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The Effects Of Teaching Parents To Use Responsive Interaction Strategies

Ann P. Kaiser, Mary Louise Hemmeter, Michaelene M. Ostrosky, Rebecca Fischer, Paul Yoder, Maureen Keefer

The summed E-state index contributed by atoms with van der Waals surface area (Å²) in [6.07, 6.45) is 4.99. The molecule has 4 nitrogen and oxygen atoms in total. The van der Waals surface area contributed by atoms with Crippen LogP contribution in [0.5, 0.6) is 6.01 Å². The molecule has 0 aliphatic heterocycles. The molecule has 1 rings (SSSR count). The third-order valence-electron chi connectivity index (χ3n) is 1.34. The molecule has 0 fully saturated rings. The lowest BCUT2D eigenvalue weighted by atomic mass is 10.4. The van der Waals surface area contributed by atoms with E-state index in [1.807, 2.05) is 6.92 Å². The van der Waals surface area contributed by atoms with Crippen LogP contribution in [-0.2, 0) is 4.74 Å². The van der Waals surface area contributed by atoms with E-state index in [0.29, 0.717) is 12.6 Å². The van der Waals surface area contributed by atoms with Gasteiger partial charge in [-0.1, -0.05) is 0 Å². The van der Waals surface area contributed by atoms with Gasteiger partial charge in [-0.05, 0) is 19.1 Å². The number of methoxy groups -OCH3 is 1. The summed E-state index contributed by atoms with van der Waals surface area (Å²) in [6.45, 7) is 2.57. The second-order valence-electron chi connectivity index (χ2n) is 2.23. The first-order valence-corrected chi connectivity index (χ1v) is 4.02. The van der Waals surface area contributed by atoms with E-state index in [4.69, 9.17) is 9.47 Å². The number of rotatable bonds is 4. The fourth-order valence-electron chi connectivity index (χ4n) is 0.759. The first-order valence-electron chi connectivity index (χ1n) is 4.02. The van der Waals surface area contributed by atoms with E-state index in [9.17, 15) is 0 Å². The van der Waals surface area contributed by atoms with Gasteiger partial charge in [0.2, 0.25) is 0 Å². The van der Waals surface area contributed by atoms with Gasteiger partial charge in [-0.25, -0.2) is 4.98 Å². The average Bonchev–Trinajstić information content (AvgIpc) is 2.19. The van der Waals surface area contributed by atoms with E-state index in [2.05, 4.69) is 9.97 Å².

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The purpose of this study was to evaluate the effectiveness of parent-implemented responsive interaction on the language and communication skills of preschool children with disabilities. Twelve parents participated in individual training sessions. A multiple baseline design across groups of families was used to evaluate the parents' use of the intervention strategies and the effects of the intervention on the children's language skills. Results indicated that all parents learned to use the procedures in the clinic setting and generalized their use of the procedures to interaction sessions conducted in the home. Although there was variability in child outcomes, positive effects were observed for all children. Maintenance sessions conducted 6 months after the end of training indicated that the parents had maintained their use of the procedures. In addition, changes in child language skills observed during intervention were maintained. All parents indicated that they were highly satisfied with their participation in the intervention and the effects of the intervention on the language and communication skills of their children.